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What Is Orgasm Denial? 6 Ways To Try It With Your Partner

Posted By Suzannah Weiss  

What Is Orgasm Denial? 6 Ways To Try It With Your Partner

Chances are, when you're having sex, you want to orgasm — and who could blame you? But often, postponing your pleasure makes it that much more enjoyable, which is the concept behind practicing orgasm denial. As they say, good things come to those who wait (and that pun was absolutely intended).

"Orgasm denial is often practiced as BDSM, and it involves maintaining arousal without allowing orgasm to follow," Astroglide's resident sexologist  Jess O'Reilly, tells Bustle. "Oftentimes, a dominant partner will stimulate their submissive partner to high levels of arousal — even to the brink of orgasm — and then change things up, slow down, or stop to inhibit orgasm."

This can be done with partners of any gender, Laurie Mintz, PhD, sex therapist and author of Becoming Cliterate, tells Bustle. "It is often best with a partner you know well so you know their signs of arousal and how to best get them there," she says. "On the other hand, the submissive can simply communicate when they are close to orgasm — making it more accessible to newer partners."

Reasons you might want to try orgasm denial include wanting to engage in power play, wanting to have sex for longer than usual, wanting to better enjoy the stages of arousal before orgasm, and wanting to make orgasms more intense. There are actually a number of different ways to engage in orgasm denial. Here are a few methods you can try.

1. Edging

Ashley Batz for Bustle

Edging — getting to the brink of orgasm again and again before you finally allow it — is often recommended as a way to make orgasms more intense. Edging and orgasm denial make a natural combination. Each time your partner is getting close, pull back and touch them more gently or somewhere else or not at all, then return and repeat until you decide to let them orgasm. Edging helps "build arousal so that orgasm feels more intense when it finally arrives,"  Jess says.

"This can be done in many ways, including having intercourse and then stopping when your partner is close to the edge, having one partner use a vibrator or other sex toy on the other, oral sex, manual stimulation, or some combination," Mintz says.

2. Setting A Time

You can also practice orgasm denial more formally by setting a specific time at which your partner is allowed to orgasm, Dr. Jess says. You can even set a stopwatch so you don't have to be checking the clock. If the goal is to have a lasting experience, this can help ensure that happens.

3. Using A Code Word

Ashley Batz for Bustle

If you want to play with power, one strategy is to create a code word or signal that, when used, allows your partner to orgasm, Dr. Jess says. This will make your partner feel completely at your mercy if that's what they're craving.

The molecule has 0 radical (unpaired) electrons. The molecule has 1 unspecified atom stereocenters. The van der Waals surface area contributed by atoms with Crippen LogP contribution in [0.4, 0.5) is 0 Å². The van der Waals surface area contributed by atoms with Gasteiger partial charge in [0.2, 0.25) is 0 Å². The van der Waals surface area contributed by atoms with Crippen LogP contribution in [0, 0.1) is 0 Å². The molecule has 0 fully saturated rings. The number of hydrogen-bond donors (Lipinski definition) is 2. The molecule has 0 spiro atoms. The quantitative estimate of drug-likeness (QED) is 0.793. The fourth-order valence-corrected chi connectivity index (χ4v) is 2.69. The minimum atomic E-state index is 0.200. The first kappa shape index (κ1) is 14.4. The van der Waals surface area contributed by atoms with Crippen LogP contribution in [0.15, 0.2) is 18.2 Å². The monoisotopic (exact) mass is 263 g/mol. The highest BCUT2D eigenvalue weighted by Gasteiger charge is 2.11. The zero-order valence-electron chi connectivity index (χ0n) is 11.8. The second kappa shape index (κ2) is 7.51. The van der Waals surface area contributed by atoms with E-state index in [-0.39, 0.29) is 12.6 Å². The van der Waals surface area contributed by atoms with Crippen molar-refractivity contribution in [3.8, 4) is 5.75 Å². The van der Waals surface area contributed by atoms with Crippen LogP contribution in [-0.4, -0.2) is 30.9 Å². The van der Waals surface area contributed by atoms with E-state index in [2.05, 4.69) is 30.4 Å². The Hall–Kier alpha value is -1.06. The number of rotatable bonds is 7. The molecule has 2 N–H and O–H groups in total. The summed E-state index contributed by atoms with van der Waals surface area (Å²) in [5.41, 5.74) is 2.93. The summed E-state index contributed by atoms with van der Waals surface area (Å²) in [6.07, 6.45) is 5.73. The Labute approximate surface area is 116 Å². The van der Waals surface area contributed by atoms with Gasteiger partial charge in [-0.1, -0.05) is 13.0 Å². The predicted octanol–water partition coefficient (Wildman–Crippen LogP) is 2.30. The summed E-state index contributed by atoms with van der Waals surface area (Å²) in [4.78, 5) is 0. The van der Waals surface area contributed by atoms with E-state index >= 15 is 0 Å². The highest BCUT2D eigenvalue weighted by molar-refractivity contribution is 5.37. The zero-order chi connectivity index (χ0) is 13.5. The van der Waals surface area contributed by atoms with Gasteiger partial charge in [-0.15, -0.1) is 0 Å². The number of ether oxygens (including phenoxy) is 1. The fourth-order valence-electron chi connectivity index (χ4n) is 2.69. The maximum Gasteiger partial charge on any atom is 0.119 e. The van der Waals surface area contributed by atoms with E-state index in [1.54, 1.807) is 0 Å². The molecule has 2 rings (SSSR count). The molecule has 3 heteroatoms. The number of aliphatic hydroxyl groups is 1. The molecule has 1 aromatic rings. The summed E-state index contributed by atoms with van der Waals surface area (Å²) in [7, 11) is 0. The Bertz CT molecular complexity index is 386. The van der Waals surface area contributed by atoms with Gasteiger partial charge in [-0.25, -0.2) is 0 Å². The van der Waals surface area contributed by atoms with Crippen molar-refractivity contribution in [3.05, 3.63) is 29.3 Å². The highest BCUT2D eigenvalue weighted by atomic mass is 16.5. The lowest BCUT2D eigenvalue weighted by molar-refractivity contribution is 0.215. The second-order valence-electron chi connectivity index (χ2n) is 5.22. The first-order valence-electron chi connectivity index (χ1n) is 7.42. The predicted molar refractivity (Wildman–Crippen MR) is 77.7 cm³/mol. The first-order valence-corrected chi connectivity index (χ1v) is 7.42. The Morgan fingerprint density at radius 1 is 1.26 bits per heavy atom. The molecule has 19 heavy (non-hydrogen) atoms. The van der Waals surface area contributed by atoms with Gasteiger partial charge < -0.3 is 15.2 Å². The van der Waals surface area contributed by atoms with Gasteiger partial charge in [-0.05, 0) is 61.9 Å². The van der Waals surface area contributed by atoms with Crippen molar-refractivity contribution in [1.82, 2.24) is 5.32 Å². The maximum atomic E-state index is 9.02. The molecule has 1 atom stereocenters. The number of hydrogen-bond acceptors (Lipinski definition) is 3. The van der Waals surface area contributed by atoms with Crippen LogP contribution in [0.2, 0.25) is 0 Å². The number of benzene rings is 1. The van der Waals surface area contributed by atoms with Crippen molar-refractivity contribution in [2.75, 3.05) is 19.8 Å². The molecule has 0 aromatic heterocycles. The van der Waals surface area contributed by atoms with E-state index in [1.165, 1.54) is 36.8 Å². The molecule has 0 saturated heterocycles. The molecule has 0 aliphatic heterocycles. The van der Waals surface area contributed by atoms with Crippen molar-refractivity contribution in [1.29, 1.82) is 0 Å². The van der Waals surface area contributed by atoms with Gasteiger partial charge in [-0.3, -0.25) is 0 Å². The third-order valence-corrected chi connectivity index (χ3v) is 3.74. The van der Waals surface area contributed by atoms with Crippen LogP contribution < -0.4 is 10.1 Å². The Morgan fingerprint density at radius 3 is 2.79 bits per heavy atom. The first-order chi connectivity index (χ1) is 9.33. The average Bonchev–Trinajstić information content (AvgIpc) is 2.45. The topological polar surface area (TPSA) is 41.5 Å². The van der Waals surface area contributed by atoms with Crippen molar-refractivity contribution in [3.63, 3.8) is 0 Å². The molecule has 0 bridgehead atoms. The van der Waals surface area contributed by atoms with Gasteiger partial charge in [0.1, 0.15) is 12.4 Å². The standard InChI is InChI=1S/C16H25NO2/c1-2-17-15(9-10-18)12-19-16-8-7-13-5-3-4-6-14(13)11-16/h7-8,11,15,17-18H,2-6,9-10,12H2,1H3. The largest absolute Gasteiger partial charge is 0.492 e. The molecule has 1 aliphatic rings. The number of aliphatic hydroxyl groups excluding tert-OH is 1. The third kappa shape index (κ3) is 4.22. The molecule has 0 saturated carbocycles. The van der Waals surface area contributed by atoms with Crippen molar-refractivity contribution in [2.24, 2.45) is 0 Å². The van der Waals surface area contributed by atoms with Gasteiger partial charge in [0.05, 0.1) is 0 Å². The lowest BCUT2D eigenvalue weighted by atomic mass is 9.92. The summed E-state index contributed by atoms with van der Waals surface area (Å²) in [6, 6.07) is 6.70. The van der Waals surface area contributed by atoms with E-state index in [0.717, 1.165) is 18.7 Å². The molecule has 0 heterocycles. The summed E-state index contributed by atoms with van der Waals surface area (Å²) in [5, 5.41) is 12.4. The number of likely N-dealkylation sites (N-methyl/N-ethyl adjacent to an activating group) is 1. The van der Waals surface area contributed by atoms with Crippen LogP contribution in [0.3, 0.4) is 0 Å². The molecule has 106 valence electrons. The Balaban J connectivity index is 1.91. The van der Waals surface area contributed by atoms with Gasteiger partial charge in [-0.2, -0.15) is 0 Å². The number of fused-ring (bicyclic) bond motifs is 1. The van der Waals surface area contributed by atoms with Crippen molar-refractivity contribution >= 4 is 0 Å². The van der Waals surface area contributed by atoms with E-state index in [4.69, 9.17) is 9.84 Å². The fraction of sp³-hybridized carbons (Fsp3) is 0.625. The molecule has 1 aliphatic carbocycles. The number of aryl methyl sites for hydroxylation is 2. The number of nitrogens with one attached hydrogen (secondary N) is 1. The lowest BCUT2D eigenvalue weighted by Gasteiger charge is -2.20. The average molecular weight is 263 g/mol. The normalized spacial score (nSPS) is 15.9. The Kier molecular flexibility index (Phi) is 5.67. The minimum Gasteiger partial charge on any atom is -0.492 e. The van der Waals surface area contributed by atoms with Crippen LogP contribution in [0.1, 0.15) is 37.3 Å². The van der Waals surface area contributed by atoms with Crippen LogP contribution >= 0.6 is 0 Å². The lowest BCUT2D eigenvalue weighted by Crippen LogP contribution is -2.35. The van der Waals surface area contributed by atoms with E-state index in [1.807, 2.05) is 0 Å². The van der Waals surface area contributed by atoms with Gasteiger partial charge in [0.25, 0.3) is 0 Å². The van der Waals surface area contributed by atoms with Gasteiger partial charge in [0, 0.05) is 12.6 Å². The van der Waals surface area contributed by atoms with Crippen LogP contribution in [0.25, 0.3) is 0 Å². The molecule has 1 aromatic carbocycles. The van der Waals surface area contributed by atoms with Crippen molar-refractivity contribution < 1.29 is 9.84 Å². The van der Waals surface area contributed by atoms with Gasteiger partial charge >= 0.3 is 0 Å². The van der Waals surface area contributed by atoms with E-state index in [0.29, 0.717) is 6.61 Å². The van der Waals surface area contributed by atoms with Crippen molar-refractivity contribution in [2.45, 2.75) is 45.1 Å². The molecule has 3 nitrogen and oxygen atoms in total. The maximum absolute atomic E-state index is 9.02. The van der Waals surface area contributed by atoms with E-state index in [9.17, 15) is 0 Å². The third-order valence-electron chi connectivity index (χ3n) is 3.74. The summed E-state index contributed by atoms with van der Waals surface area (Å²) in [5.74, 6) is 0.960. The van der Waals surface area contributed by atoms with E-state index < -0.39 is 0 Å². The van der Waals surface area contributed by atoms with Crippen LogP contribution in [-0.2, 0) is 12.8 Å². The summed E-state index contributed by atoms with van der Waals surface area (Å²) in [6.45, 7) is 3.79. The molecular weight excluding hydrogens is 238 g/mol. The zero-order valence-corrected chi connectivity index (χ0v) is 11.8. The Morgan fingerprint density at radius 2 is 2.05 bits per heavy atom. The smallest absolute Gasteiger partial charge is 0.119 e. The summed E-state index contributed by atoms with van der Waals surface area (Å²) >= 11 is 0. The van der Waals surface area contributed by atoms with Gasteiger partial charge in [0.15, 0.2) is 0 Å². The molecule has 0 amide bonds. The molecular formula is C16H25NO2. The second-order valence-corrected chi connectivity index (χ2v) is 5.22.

4. Putting Limits On The Orgasm

Another way to do orgasm denial is to not completely deny your partner the ability to orgasm but deny them touch on a body part that typically leads them to orgasm, Jess says. For example, you could avoid touching the penis or the clitoris. Whether or not they’re able to orgasm this way, this can help them enjoy other erogenous zones.

5. Putting Conditions On The Orgasm

Ashley Batz/Bustle

“You might deny orgasm based on specific terms, e.g. you can orgasm only after you [do some particular thing],”  Jess says. For example, you might have them give you oral sex or say something to you. You can decide in advance what these terms are, or you can decide in the moment what your partner needs to do before you let them orgasm (as long as they consent to these conditions).

6. Using Restraints

Ashley Batz for Bustle

If you and your partner are interested in exploring the BDSM aspect of orgasm denial, you can use restraints like handcuffs, blindfolds, and ropes to prevent the submissive partner from touching themselves, Mintz says. "It’s also very important to have a conversation before doing this, which should include a 'safe word' (which will allow the submissive to call an end to the action) and a discussion on if an orgasm will eventually be allowed or not," she says.

"Just knowing that you have a partner capable of mastering your body this way can be very arousing, as can knowing you are capable of mastering another person’s body this way," Mintz says. "Some people also find that purposefully delaying orgasm results in stronger, longer, and more mind-shattering orgasms, on both a physical and psychological level."

As always, make sure that everybody consents to everything new that you’re trying. And if it doesn’t go as planned, have a sense of humour about it and embrace the unexpected.